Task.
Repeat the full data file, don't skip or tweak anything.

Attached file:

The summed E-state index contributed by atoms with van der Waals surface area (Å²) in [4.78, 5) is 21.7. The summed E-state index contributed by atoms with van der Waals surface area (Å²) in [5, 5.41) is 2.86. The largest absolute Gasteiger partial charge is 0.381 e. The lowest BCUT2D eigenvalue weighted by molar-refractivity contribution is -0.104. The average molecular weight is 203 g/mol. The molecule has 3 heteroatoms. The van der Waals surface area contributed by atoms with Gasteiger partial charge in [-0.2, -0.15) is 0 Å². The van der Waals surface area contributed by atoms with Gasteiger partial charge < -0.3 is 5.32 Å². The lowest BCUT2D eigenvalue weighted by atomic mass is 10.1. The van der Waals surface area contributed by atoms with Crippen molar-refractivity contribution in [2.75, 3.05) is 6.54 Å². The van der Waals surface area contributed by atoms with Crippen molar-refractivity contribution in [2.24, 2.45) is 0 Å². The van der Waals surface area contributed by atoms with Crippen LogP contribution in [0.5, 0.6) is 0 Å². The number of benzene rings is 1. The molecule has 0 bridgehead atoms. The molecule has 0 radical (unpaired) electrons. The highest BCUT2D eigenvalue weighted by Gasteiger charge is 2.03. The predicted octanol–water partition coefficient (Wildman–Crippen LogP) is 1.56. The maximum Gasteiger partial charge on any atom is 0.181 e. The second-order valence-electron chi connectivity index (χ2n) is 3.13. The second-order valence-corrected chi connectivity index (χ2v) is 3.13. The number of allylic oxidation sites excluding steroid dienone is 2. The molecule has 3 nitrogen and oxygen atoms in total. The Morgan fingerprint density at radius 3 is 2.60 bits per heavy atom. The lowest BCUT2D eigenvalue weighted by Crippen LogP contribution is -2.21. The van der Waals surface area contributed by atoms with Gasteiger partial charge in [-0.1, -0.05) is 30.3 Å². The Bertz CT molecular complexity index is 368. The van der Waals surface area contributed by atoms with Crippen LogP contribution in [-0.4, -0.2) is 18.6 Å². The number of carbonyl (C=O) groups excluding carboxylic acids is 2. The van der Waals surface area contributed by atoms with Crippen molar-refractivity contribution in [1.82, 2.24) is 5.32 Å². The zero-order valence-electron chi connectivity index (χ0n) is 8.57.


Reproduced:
The summed E-state index contributed by atoms with van der Waals surface area (Å²) in [4.78, 5) is 21.7. The summed E-state index contributed by atoms with van der Waals surface area (Å²) in [5, 5.41) is 2.86. The largest absolute Gasteiger partial charge is 0.381 e. The lowest BCUT2D eigenvalue weighted by molar-refractivity contribution is -0.104. The average molecular weight is 203 g/mol. The molecule has 3 heteroatoms. The van der Waals surface area contributed by atoms with Gasteiger partial charge in [-0.2, -0.15) is 0 Å². The van der Waals surface area contributed by atoms with Gasteiger partial charge < -0.3 is 5.32 Å². The lowest BCUT2D eigenvalue weighted by atomic mass is 10.1. The van der Waals surface area contributed by atoms with Crippen molar-refractivity contribution in [2.75, 3.05) is 6.54 Å². The van der Waals surface area contributed by atoms with Crippen molar-refractivity contribution in [2.24, 2.45) is 0 Å². The van der Waals surface area contributed by atoms with Crippen LogP contribution in [0.5, 0.6) is 0 Å². The number of benzene rings is 1. The molecule has 0 bridgehead atoms. The molecule has 0 radical (unpaired) electrons. The highest BCUT2D eigenvalue weighted by Gasteiger charge is 2.03. The predicted octanol–water partition coefficient (Wildman–Crippen LogP) is 1.56. The maximum Gasteiger partial charge on any atom is 0.181 e. The second-order valence-electron chi connectivity index (χ2n) is 3.13. The second-order valence-corrected chi connectivity index (χ2v) is 3.13. The number of allylic oxidation sites excluding steroid dienone is 2. The molecule has 3 nitrogen and oxygen atoms in total. The Morgan fingerprint density at radius 3 is 2.60 bits per heavy atom. The lowest BCUT2D eigenvalue weighted by Crippen LogP contribution is -2.21. The van der Waals surface area contributed by atoms with Gasteiger partial charge in [-0.1, -0.05) is 30.3 Å². The Bertz CT molecular complexity index is 368. The van der Waals surface area contributed by atoms with Crippen LogP contribution in [-0.4, -0.2) is 18.6 Å². The number of carbonyl (C=O) groups excluding carboxylic acids is 2. The van der Waals surface area contributed by atoms with Crippen molar-refractivity contribution in [1.82, 2.24) is 5.32 Å². The zero-order valence-electron chi connectivity index (χ0n) is 8.57.